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Indiana legislature’s paperless initiative aims to increase efficiency

by Kate Tormey ~ January 2014 ~ Stateline Midwest »
In 2011, the Indiana legislature embarked on the first major revamp of its website and information management system in more than 15 years. The goal: to increase efficiency and keep up with the rapid increase in electronic devices being used by legislators, staff and the public.
The initiative was launched as a result of a request by legislative leadership to study technology upgrades and the use of paperless systems. The Legislative Service Agency then partnered with Ball State University to gather information on these issues.
What resulted was a recommendation to pilot a paperless initiative through the use of tablets – which are lighter and less expensive than laptop computers (and becoming more common).
“We wanted to take advantage of potential cost savings by reducing paper, increasing efficiency as a result of being able to move things electronically and better than we could under the old system,” says George Angelone, executive director of the Indiana Legislative Services Agency.
He points out that while paper itself can be expensive, it is actually the production and storage of paper that accounts for the largest cost — such as the time needed to make copies, deliver them to legislators, file and store archives, and so on.
“It takes time to print 150 copies of a 200-page bill, but it takes no time to send it electronically to people,” he says.
To test the idea of a “paperless” Indiana legislature, a pilot program was launched in 2012 and 2013 involving a few legislative committees in each chamber. Each member was given a tablet to use for legislative work — reviewing bills, signing motions and accessing reports could all be done electronically.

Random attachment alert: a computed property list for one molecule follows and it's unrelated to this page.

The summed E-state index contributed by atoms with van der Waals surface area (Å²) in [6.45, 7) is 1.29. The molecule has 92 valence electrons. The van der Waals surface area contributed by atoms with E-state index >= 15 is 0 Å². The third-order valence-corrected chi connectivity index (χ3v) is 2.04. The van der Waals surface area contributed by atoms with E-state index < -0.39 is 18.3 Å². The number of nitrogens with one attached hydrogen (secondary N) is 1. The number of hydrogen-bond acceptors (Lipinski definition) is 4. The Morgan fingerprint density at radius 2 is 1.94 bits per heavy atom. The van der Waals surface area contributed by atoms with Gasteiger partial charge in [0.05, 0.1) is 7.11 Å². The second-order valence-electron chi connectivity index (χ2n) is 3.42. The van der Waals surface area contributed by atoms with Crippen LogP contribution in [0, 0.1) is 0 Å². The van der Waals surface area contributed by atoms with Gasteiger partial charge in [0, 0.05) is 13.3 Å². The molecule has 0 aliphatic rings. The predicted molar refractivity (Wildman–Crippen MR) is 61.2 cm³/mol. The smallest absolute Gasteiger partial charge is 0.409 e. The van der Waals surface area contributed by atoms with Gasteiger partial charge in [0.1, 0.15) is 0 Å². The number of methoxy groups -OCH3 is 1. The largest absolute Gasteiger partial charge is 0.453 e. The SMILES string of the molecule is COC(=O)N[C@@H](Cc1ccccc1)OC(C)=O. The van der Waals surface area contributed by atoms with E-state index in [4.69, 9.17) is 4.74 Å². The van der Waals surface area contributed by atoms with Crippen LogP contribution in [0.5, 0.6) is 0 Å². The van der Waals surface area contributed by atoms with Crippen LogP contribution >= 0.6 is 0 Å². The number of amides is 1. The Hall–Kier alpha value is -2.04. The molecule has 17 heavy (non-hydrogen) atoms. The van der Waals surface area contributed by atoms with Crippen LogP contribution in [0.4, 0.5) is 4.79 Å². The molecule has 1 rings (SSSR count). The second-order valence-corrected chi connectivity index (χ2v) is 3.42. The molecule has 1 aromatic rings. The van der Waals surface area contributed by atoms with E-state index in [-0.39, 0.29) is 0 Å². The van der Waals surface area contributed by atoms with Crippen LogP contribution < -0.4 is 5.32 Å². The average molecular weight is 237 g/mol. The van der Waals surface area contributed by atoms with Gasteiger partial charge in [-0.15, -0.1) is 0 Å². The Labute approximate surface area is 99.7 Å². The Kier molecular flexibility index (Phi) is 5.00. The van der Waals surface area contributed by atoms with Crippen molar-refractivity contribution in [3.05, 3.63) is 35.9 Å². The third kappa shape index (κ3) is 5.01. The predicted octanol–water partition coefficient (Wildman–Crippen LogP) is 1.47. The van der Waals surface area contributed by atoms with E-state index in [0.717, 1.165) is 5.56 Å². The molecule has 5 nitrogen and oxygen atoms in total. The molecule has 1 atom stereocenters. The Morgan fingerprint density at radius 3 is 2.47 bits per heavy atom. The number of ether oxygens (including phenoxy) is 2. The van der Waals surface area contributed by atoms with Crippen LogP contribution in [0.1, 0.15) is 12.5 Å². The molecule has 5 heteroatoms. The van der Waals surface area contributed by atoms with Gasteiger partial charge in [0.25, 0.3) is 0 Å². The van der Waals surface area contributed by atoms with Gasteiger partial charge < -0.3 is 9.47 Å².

Overall, Angelone says, the experience was positive. The tablets’ long battery life could withstand extended use during hearings, and the lighter equipment traveled more easily than laptops and offered secure access to real-time updates on the go.
In order to be more compatible with these kinds of devices, the state’s legislative branch also needed to revamp the computer system used by legislators, staff and the public to keep track of bills and related documents.
Angelone says the legislature wanted to improve on the proprietary system that had been in use since 1996.
After the two-year trial run, the new system went live throughout the legislature at the beginning of session this month.
Legislators can now choose a state-issued tablet in lieu of a laptop, which will save the state $400 per device in hardware and software.
Angelone says the legislature also wants to be responsive to the fact that more and more legislators are carrying many different types of devices, including smartphones and tablets — both personal and work-related. The system being launched this month is engineered to be compatible with any device.
“You bring it, we’ll support it,” Angelone says.
And the new system has another new feature: the ability to sign legislative documents from anywhere and even to vote on legislation electronically through one’s tablet. But there is one thing that Angelone doesn’t expect to change anytime soon: the custom that lawmakers be present on the floor of the legislature when voting.
“You still need that face-to-face involvement when you are debating and discussing,” he says.


Capital Closeup is an ongoing series of articles done by CSG Midwest highlighting institutional issues in state government and legislatures.